Stress is a natural part of daily life, originating from our ancient fight-or-flight instinct. It prompts the release of stress hormones, aiding us in facing challenges. Yet, in the current scenario, excessive stress can harm the body, increasing the risk of heart disease and strokes. It can also lead to high BP, heart attacks, and heart rhythm disturbances.
We all know about the fact that stress can have negative effects on our health and can become a reason for silent heart attacks. Doctors have long been intrigued by the link between stress and heart attacks. Recent studies have revealed the complex relationship between the two concepts. Additionally, stress can collectively affect your mood and damage your heart.
In this regard, Dr. Rushikesh S Patil, who is a Full Time Consultant Interventional Cardiologist at Dr LH Hiranandani Hospital, Powai, Mumbai said, “The body’s health totally depends on the relationship between stress and the heart. When we are under stress, our stress hormones like cortisol and adrenaline get released in large amounts. These hormones result in high blood pressure and pulse rate. Stress can take an individual towards bad and unhealthy habits like alcohol consumption, smoking, etc.”
“Prolonged stress is the main reason for chronic diseases. This may result in atherosclerosis, a condition in which arteries get accumulated with plaque. Due to this accumulation, blood flow towards the heart gets constrained. Excess intake of oil and cholesterol-rich food can result in heart blockage. Dirt in the form of plaque gets stuck on the artery walls. For this, angioplasty is performed as the last treatment,” he continued to say.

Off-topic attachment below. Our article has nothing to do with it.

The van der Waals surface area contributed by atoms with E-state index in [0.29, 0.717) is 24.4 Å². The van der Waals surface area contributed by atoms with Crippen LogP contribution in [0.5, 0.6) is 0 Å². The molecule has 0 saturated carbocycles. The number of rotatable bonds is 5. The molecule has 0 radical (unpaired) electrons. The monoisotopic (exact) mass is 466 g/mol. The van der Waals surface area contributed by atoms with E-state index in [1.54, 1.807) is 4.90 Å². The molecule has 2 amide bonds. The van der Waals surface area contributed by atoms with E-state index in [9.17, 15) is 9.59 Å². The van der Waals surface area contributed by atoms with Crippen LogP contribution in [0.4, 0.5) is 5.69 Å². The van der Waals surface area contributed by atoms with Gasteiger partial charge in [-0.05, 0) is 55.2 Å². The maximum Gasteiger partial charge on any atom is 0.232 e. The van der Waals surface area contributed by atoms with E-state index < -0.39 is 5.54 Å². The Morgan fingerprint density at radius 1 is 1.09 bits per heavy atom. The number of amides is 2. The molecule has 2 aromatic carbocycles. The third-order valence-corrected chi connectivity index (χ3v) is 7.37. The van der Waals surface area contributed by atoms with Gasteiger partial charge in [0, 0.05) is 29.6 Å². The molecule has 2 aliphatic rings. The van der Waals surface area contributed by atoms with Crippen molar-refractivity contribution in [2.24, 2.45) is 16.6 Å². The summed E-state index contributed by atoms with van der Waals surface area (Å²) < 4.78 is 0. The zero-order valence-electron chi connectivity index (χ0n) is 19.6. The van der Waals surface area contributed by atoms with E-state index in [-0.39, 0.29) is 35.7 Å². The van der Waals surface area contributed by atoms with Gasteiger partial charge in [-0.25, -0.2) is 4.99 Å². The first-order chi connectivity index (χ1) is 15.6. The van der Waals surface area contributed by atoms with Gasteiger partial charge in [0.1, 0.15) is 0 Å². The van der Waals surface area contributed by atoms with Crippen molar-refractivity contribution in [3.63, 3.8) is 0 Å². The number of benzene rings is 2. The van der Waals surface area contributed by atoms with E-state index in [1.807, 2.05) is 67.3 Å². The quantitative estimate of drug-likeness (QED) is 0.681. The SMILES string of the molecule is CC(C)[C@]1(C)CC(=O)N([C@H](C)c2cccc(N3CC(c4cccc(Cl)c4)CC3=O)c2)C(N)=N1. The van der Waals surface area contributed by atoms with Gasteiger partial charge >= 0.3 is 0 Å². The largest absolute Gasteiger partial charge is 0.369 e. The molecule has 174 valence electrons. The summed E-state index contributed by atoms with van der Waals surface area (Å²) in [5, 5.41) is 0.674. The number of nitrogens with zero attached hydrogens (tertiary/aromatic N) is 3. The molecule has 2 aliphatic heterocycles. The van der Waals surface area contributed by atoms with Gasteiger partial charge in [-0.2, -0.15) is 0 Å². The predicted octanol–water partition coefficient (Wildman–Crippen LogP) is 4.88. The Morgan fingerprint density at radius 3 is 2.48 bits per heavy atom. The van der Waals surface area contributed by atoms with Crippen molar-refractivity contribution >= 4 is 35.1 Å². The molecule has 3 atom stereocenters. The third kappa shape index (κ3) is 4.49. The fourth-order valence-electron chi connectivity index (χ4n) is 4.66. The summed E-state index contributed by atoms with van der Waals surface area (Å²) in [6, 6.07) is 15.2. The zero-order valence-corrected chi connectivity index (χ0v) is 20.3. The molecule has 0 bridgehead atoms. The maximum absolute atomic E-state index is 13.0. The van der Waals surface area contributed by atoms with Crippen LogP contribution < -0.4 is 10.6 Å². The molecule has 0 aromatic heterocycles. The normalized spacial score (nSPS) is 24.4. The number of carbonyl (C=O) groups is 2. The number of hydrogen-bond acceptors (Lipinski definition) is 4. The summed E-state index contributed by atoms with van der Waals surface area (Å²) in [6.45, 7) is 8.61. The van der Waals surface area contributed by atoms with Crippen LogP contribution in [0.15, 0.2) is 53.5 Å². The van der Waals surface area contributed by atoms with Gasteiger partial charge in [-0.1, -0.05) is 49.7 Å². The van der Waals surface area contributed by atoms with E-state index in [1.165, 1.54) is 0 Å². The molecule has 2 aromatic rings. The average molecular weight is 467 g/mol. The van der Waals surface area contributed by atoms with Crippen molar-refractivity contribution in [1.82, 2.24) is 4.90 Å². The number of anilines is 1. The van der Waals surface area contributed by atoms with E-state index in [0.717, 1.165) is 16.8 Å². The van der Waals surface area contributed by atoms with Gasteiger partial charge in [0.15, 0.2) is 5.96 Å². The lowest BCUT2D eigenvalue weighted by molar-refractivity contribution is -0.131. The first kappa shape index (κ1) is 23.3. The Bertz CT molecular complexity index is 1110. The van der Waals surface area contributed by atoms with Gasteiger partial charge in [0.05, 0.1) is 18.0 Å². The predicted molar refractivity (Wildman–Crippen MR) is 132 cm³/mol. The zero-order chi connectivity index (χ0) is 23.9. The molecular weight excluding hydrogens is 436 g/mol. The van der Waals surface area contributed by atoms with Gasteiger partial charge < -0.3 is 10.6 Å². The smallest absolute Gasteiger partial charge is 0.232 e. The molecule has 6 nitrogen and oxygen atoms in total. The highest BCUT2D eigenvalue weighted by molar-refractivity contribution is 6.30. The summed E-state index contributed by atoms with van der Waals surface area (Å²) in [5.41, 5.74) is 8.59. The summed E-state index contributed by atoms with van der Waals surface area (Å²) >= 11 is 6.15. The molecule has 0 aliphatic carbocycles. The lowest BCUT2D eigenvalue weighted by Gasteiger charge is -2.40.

In addition to him, Dr. Sunil Lehi, who is a consultant cardiologist at Manal Hospital, Millers Road said, “Continual stress can elevate blood sugar levels and contribute to diabetes. Stress can be managed by incorporating physical and mental exercise in your day-to-day lives, like relaxation exercises and activities like brisk walking, deep breathing, and seeking support from friends.”
Risk Factors Of Heart Diseases:
Dr. Punish Sadana, who is the Associate Director – Dept. of Cardiology, at Max Healthcare, Dehradun said, “Heart disease stands as the foremost cause of mortality among both men and women. Traditional risk factors for heart disease encompass high blood pressure, elevated cholesterol levels, smoking, diabetes, obesity, and a sedentary lifestyle.”